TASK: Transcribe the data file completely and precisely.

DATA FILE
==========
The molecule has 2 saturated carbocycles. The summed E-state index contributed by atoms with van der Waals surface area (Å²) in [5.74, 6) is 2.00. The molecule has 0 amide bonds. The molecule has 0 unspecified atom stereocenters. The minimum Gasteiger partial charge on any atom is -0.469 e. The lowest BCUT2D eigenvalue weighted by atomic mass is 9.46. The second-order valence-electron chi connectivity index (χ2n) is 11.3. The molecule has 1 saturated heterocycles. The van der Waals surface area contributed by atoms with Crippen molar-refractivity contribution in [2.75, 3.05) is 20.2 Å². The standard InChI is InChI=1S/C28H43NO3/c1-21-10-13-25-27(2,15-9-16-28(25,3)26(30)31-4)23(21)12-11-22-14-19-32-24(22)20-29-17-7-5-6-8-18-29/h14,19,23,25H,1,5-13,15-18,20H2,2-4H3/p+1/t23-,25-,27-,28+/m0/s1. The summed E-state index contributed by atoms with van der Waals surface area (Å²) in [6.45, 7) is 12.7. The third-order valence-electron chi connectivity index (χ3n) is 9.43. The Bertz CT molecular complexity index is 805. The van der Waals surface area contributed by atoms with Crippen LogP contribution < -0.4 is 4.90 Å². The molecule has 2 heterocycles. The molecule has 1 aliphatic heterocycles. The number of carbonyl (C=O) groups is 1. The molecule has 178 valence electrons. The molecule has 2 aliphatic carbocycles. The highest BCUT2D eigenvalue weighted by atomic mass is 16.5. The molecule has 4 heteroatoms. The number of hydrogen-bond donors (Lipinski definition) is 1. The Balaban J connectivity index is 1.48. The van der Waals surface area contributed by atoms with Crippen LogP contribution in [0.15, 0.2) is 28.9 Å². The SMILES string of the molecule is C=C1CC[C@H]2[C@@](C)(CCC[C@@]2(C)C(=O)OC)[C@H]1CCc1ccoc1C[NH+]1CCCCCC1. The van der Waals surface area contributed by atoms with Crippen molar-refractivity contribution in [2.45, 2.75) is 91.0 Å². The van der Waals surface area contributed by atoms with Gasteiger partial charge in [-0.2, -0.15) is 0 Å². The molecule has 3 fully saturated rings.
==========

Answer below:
The molecule has 2 saturated carbocycles. The summed E-state index contributed by atoms with van der Waals surface area (Å²) in [5.74, 6) is 2.00. The molecule has 0 amide bonds. The molecule has 0 unspecified atom stereocenters. The minimum Gasteiger partial charge on any atom is -0.469 e. The lowest BCUT2D eigenvalue weighted by atomic mass is 9.46. The second-order valence-electron chi connectivity index (χ2n) is 11.3. The molecule has 1 saturated heterocycles. The van der Waals surface area contributed by atoms with Crippen molar-refractivity contribution in [2.75, 3.05) is 20.2 Å². The standard InChI is InChI=1S/C28H43NO3/c1-21-10-13-25-27(2,15-9-16-28(25,3)26(30)31-4)23(21)12-11-22-14-19-32-24(22)20-29-17-7-5-6-8-18-29/h14,19,23,25H,1,5-13,15-18,20H2,2-4H3/p+1/t23-,25-,27-,28+/m0/s1. The summed E-state index contributed by atoms with van der Waals surface area (Å²) in [6.45, 7) is 12.7. The third-order valence-electron chi connectivity index (χ3n) is 9.43. The Bertz CT molecular complexity index is 805. The van der Waals surface area contributed by atoms with Crippen LogP contribution < -0.4 is 4.90 Å². The molecule has 2 heterocycles. The molecule has 1 aliphatic heterocycles. The number of carbonyl (C=O) groups is 1. The molecule has 178 valence electrons. The molecule has 2 aliphatic carbocycles. The highest BCUT2D eigenvalue weighted by atomic mass is 16.5. The molecule has 4 heteroatoms. The number of hydrogen-bond donors (Lipinski definition) is 1. The Balaban J connectivity index is 1.48. The van der Waals surface area contributed by atoms with Crippen LogP contribution in [0.15, 0.2) is 28.9 Å². The SMILES string of the molecule is C=C1CC[C@H]2[C@@](C)(CCC[C@@]2(C)C(=O)OC)[C@H]1CCc1ccoc1C[NH+]1CCCCCC1. The van der Waals surface area contributed by atoms with Crippen molar-refractivity contribution in [2.45, 2.75) is 91.0 Å². The van der Waals surface area contributed by atoms with Gasteiger partial charge in [-0.2, -0.15) is 0 Å². The molecule has 3 fully saturated rings.